4. I have a valid Will leaving everything to my children. My spouse and I own our home as Joint Tenants WROS. In addition, I have named my spouse as the beneficiary of my IRA account and my life insurance benefits. What controls the distribution of these assets upon my death?

A. Upon your death, the real property will pass automatically to your spouse as the joint owner, with rights of survivorship. Also, the beneficiary designation on your IRA and life insurance will trump the Will. In effect, even though the children are named as the beneficiaries of your Will, they will not receive any of the assets. Only assets titled in your name alone, with no named beneficiary, or your “estate” named as the beneficiary, will be covered under the Will and will pass to the beneficiaries named in your Will.

Creating and Funding a Trust

1. Why do I need to create a trust?

A. There are several advantages to creating a trust.

 

a. A trust avoids probate for assets in the trust.
b. Capital gains tax savings – “stepped up basis” for married couples.
c. Estate tax savings – provides two federal exemptions for married couples.
d. It avoids the necessity of a conservatorship.
e. Gives you greater control over the assets after your death.
f. It gives you complete privacy.

2. What does “funding a trust,” mean?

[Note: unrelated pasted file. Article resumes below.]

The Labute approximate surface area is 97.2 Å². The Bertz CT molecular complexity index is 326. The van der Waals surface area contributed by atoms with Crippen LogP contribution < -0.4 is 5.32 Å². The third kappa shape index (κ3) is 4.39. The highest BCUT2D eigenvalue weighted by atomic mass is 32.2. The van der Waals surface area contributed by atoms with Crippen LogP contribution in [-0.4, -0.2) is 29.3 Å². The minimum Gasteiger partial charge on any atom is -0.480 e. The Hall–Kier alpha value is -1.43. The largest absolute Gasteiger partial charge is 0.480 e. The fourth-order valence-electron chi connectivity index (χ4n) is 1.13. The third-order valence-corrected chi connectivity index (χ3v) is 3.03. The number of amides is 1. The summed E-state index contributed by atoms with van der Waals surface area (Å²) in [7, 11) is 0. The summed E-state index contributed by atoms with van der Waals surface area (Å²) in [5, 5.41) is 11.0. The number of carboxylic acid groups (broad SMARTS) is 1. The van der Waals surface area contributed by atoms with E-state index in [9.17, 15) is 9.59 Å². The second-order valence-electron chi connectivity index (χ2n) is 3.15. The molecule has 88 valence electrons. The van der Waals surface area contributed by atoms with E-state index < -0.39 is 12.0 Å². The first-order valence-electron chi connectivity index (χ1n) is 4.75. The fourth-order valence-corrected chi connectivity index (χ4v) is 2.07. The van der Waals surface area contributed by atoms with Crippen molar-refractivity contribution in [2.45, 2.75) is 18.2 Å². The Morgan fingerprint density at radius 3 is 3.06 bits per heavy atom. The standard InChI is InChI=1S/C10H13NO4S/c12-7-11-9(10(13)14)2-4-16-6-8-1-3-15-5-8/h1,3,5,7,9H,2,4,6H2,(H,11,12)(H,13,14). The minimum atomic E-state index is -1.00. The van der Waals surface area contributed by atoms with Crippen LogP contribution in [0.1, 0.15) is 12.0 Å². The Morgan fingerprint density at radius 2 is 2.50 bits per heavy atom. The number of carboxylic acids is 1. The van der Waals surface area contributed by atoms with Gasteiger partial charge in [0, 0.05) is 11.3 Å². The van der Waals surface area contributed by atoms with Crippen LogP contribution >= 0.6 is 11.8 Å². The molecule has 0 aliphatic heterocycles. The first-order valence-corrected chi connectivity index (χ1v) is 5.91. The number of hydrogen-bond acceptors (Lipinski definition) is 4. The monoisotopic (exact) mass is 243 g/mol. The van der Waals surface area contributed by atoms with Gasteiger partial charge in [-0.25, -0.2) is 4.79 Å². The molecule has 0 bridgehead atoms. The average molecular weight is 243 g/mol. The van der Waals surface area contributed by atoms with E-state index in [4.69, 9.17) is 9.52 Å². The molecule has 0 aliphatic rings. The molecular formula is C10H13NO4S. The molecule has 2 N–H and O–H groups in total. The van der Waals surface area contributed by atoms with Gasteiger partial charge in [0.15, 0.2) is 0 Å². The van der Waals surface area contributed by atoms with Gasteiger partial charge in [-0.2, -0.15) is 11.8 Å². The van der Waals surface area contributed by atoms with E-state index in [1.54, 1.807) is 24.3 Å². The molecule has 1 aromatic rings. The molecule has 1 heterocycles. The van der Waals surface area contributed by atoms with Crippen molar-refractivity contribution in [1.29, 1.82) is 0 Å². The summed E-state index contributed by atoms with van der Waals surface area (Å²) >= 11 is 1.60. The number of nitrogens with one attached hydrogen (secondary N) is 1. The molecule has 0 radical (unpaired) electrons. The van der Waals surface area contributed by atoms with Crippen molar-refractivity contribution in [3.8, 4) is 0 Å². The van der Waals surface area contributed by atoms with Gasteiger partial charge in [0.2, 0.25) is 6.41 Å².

A. Once a trust is created, you must place your assets into the trust in order for it to control those assets. Changing the title of the asset or designating the trust as a beneficiary puts it into the trust.

3. If I put my assets in the trust do I lose control of them?

A. No. The assets that are placed inside a trust are controlled by the Trustee of the trust. Typically the creators of the trust are Trustees.

4. What assets do I need to re-title to my trust?

A. What assets go into a trust is determined by the particular circumstances of each client. Typically Non-Qualified assets will be put in the trust and Qualified assets are not. Some Non qualified assets are real estate, bank accounts, brokerage accounts and life insurance policies. Some qualified assets are 401k’s, 403b’s and IRA’s.

5. If I create a trust do I have to file a tax return for the trust?

A. No. A Revocable living trust does not file a tax return, as long as the Trustor(s) serve as Trustee. It is an extension of the trustors in that any income produced by trust assets is reported on the trustor’s personal tax returns.

Trust Administration

1. If I have a joint Revocable Trust established with my spouse, and she dies, and everything in the Trust passes to me, do I still need to talk to a lawyer?

A. Generally yes. Even though the assets in the Trust will automatically pass to the Surviving Spouse without a Probate, there are still several issues that should be discussed with the lawyer. Some of these issues may include IRA rollover, capital gain issues and stepped up cost basis, creditor claims, changes to the estate plan that should be considered, etc. An hour or so with the estate lawyer could save thousands of tax dollars and possibly some headache.

2. Why do most estate lawyers require all assets to be appraised and fair market value determined when someone dies?